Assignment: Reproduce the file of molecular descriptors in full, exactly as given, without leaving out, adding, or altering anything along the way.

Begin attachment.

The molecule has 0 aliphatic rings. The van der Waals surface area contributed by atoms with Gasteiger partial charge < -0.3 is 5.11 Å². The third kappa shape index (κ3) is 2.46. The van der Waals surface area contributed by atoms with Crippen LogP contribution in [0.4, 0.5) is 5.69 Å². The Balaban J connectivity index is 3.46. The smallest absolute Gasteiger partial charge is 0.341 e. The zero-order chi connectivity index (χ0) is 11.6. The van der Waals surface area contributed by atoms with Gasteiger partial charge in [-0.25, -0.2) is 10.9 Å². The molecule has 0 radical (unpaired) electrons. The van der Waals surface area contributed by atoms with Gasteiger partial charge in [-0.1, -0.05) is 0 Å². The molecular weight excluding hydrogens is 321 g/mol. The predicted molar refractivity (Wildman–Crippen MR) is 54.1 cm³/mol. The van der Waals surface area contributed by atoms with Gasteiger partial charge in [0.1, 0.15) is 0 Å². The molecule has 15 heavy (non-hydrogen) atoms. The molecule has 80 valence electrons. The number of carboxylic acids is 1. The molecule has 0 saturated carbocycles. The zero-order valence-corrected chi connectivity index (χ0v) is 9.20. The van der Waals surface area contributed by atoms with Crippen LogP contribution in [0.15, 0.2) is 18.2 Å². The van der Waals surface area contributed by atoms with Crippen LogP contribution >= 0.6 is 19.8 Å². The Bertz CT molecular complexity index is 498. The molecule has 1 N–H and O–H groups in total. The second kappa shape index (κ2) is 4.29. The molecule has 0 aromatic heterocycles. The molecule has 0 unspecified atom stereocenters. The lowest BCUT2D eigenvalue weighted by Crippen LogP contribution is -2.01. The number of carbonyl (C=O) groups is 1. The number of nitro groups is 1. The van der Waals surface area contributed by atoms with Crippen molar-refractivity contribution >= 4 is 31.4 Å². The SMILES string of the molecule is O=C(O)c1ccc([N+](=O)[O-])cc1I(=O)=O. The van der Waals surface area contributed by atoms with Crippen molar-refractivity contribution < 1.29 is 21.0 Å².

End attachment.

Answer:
The molecule has 0 aliphatic rings. The van der Waals surface area contributed by atoms with Gasteiger partial charge < -0.3 is 5.11 Å². The third kappa shape index (κ3) is 2.46. The van der Waals surface area contributed by atoms with Crippen LogP contribution in [0.4, 0.5) is 5.69 Å². The Balaban J connectivity index is 3.46. The smallest absolute Gasteiger partial charge is 0.341 e. The zero-order chi connectivity index (χ0) is 11.6. The van der Waals surface area contributed by atoms with Gasteiger partial charge in [-0.25, -0.2) is 10.9 Å². The molecule has 0 radical (unpaired) electrons. The van der Waals surface area contributed by atoms with Gasteiger partial charge in [-0.1, -0.05) is 0 Å². The molecular weight excluding hydrogens is 321 g/mol. The predicted molar refractivity (Wildman–Crippen MR) is 54.1 cm³/mol. The van der Waals surface area contributed by atoms with Gasteiger partial charge in [0.1, 0.15) is 0 Å². The molecule has 15 heavy (non-hydrogen) atoms. The molecule has 80 valence electrons. The number of carboxylic acids is 1. The molecule has 0 saturated carbocycles. The zero-order valence-corrected chi connectivity index (χ0v) is 9.20. The van der Waals surface area contributed by atoms with Crippen LogP contribution in [0.15, 0.2) is 18.2 Å². The van der Waals surface area contributed by atoms with Crippen LogP contribution >= 0.6 is 19.8 Å². The Bertz CT molecular complexity index is 498. The molecule has 1 N–H and O–H groups in total. The second kappa shape index (κ2) is 4.29. The molecule has 0 aromatic heterocycles. The molecule has 0 unspecified atom stereocenters. The lowest BCUT2D eigenvalue weighted by Crippen LogP contribution is -2.01. The number of carbonyl (C=O) groups is 1. The number of nitro groups is 1. The van der Waals surface area contributed by atoms with Crippen molar-refractivity contribution >= 4 is 31.4 Å². The SMILES string of the molecule is O=C(O)c1ccc([N+](=O)[O-])cc1I(=O)=O. The van der Waals surface area contributed by atoms with Crippen molar-refractivity contribution < 1.29 is 21.0 Å².